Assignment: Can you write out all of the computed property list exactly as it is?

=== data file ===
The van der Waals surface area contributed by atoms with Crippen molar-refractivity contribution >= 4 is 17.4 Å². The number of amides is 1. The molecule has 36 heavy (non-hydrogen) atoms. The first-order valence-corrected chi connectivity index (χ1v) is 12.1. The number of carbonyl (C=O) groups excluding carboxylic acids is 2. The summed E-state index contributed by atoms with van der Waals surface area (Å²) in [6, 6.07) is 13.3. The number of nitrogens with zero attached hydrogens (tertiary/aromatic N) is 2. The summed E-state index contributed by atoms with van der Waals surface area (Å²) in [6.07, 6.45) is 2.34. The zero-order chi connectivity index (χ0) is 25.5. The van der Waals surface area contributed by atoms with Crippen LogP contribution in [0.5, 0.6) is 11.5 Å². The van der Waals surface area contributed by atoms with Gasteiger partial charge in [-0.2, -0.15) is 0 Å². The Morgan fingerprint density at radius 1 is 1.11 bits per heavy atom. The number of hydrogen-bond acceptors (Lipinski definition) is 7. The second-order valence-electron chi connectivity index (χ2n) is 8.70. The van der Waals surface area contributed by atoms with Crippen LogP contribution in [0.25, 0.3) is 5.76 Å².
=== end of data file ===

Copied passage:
The van der Waals surface area contributed by atoms with Crippen molar-refractivity contribution >= 4 is 17.4 Å². The number of amides is 1. The molecule has 36 heavy (non-hydrogen) atoms. The first-order valence-corrected chi connectivity index (χ1v) is 12.1. The number of carbonyl (C=O) groups excluding carboxylic acids is 2. The summed E-state index contributed by atoms with van der Waals surface area (Å²) in [6, 6.07) is 13.3. The number of nitrogens with zero attached hydrogens (tertiary/aromatic N) is 2. The summed E-state index contributed by atoms with van der Waals surface area (Å²) in [6.07, 6.45) is 2.34. The zero-order chi connectivity index (χ0) is 25.5. The van der Waals surface area contributed by atoms with Crippen LogP contribution in [0.5, 0.6) is 11.5 Å². The van der Waals surface area contributed by atoms with Gasteiger partial charge in [-0.2, -0.15) is 0 Å². The Morgan fingerprint density at radius 1 is 1.11 bits per heavy atom. The number of hydrogen-bond acceptors (Lipinski definition) is 7. The second-order valence-electron chi connectivity index (χ2n) is 8.70. The van der Waals surface area contributed by atoms with Crippen LogP contribution in [0.25, 0.3) is 5.76 Å².